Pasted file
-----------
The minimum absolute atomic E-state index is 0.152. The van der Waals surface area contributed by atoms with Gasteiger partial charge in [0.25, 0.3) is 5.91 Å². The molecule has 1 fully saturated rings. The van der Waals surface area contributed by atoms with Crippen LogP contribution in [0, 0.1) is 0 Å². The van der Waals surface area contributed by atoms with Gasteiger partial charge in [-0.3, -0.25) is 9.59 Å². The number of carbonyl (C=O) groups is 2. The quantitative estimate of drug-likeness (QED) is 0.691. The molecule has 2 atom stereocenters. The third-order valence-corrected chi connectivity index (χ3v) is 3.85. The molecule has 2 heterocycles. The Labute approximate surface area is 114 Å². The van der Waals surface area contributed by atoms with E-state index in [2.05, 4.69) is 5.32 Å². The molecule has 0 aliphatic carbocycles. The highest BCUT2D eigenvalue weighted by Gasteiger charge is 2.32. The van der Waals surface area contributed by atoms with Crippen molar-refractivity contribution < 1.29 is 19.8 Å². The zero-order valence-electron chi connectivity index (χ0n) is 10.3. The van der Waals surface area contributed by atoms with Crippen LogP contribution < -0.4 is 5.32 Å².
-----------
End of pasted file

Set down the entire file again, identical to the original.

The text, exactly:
The minimum absolute atomic E-state index is 0.152. The van der Waals surface area contributed by atoms with Gasteiger partial charge in [0.25, 0.3) is 5.91 Å². The molecule has 1 fully saturated rings. The van der Waals surface area contributed by atoms with Crippen LogP contribution in [0, 0.1) is 0 Å². The van der Waals surface area contributed by atoms with Gasteiger partial charge in [-0.3, -0.25) is 9.59 Å². The number of carbonyl (C=O) groups is 2. The quantitative estimate of drug-likeness (QED) is 0.691. The molecule has 2 atom stereocenters. The third-order valence-corrected chi connectivity index (χ3v) is 3.85. The molecule has 2 heterocycles. The Labute approximate surface area is 114 Å². The van der Waals surface area contributed by atoms with E-state index in [2.05, 4.69) is 5.32 Å². The molecule has 0 aliphatic carbocycles. The highest BCUT2D eigenvalue weighted by Gasteiger charge is 2.32. The van der Waals surface area contributed by atoms with Crippen molar-refractivity contribution < 1.29 is 19.8 Å². The zero-order valence-electron chi connectivity index (χ0n) is 10.3. The van der Waals surface area contributed by atoms with Crippen LogP contribution < -0.4 is 5.32 Å².